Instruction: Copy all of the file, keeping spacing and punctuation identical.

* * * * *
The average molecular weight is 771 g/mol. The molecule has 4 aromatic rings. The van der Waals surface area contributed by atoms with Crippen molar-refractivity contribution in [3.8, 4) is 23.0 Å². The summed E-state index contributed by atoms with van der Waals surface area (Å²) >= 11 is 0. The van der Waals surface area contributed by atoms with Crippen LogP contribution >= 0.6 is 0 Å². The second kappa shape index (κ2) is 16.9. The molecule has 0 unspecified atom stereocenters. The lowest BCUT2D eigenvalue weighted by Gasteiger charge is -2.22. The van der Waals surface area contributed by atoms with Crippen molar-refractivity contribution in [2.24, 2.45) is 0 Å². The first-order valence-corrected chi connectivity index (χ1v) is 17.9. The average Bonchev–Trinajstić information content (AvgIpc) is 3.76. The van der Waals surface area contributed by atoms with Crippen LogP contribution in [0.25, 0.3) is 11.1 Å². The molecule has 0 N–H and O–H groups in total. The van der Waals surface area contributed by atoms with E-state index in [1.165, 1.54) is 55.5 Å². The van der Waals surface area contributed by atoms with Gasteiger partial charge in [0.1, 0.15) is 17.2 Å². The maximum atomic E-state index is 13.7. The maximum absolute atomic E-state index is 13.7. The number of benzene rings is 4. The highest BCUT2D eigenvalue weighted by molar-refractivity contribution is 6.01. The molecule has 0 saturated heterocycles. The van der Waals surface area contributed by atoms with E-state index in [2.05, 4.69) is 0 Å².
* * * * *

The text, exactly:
The average molecular weight is 771 g/mol. The molecule has 4 aromatic rings. The van der Waals surface area contributed by atoms with Crippen molar-refractivity contribution in [3.8, 4) is 23.0 Å². The summed E-state index contributed by atoms with van der Waals surface area (Å²) >= 11 is 0. The van der Waals surface area contributed by atoms with Crippen LogP contribution >= 0.6 is 0 Å². The second kappa shape index (κ2) is 16.9. The molecule has 0 unspecified atom stereocenters. The lowest BCUT2D eigenvalue weighted by Gasteiger charge is -2.22. The van der Waals surface area contributed by atoms with Crippen molar-refractivity contribution in [2.24, 2.45) is 0 Å². The first-order valence-corrected chi connectivity index (χ1v) is 17.9. The average Bonchev–Trinajstić information content (AvgIpc) is 3.76. The van der Waals surface area contributed by atoms with Crippen LogP contribution in [0.25, 0.3) is 11.1 Å². The molecule has 0 N–H and O–H groups in total. The van der Waals surface area contributed by atoms with E-state index in [1.165, 1.54) is 55.5 Å². The van der Waals surface area contributed by atoms with Gasteiger partial charge in [0.1, 0.15) is 17.2 Å². The maximum atomic E-state index is 13.7. The maximum absolute atomic E-state index is 13.7. The number of benzene rings is 4. The highest BCUT2D eigenvalue weighted by molar-refractivity contribution is 6.01. The molecule has 0 saturated heterocycles. The van der Waals surface area contributed by atoms with E-state index in [2.05, 4.69) is 0 Å².